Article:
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Network Working Group                                       L. Andersson
Internet-Draft                                                  Acreo AB
Expires: May 23, 2005                                          A. Farrel
                                                       Olddog consulting
                                                              G. Swallow
                                                           Cisco Systems
                                                             K. Kompella
                                                        Juniper Networks
                                                                A. Zinin
                                                                 Alcatel
                                                       November 22, 2004


                     MPLS and GMPLS Change Process
               draft-andersson-rtg-gmpls-change-00.txt

Status of this Memo

   This document is an Internet-Draft and is subject to all provisions
   of section 3 of RFC 3667.  By submitting this Internet-Draft, each
   author represents that any applicable patent or other IPR claims of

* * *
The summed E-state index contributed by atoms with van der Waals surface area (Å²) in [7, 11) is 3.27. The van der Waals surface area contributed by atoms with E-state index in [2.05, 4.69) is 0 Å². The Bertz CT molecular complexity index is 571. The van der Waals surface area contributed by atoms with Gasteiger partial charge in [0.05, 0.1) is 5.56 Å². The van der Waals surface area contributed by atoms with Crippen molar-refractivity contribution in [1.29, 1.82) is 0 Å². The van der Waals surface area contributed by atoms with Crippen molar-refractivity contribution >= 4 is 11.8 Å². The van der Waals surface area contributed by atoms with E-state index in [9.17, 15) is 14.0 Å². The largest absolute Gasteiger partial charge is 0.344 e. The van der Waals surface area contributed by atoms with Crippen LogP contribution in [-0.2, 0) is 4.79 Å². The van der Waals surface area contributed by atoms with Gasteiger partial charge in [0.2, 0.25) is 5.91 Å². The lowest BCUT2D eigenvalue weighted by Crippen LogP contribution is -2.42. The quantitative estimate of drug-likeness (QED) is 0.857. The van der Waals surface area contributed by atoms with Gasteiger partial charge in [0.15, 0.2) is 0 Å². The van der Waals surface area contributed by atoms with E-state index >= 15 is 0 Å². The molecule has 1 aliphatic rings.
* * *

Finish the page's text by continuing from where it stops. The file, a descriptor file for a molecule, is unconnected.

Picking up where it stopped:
which he or she is aware have been or will be disclosed, and any of
   which he or she become aware will be disclosed, in accordance with
   RFC 3668.

   Internet-Drafts are working documents of the Internet Engineering
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   Internet-Drafts are draft documents valid for a maximum of six months
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   This Internet-Draft will expire on May 23, 2005.

Copyright Notice

   Copyright (C) The Internet Society (2004).

Abstract




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   The MPLS and GMPLS protocol suites have become quite popular for a
   growing number of applications and deployment scenarios.  One result
   of this popularity is a large number of suggestions for modifications
   and extensions.

   The IETF needs to be flexible and responsive in how it handles these
   suggestions, and has a responsiblity to supervise the growth and
   evolution of MPLS and GMPLS protocols.

   This memo describes the process through which individuals, working
   groups and external standards bodies can influence the development of
   the MPLS and GMPLS standards.  This process means that extensions and
   changes to protocols specified by these working groups can only be
   made through the IETF, the body that created the (G)MPLS
   ((Generalized) Multiprotocol Label Switching) technologies.




































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Table of Contents

   1.  Introduction . . . . . . . . . . . . . . . . . . . . . . . . .  4
   2.  Managing the (G)MPLS technology in the IETF  . . . . . . . . .  5
     2.1   Multiprotocol Label Switching Working Group  . . . . . . .  5
     2.2   Common Control & Measurement Plane Working Group . . . . .  6
     2.3   MPLS and CCAMP cooperation . . . . . . . . . . . . . . . .  7
     2.4   Other (G)MPLS technology working groups  . . . . . . . . .  7
     2.5   Routing Area and Routing Area working groups . . . . . . .  8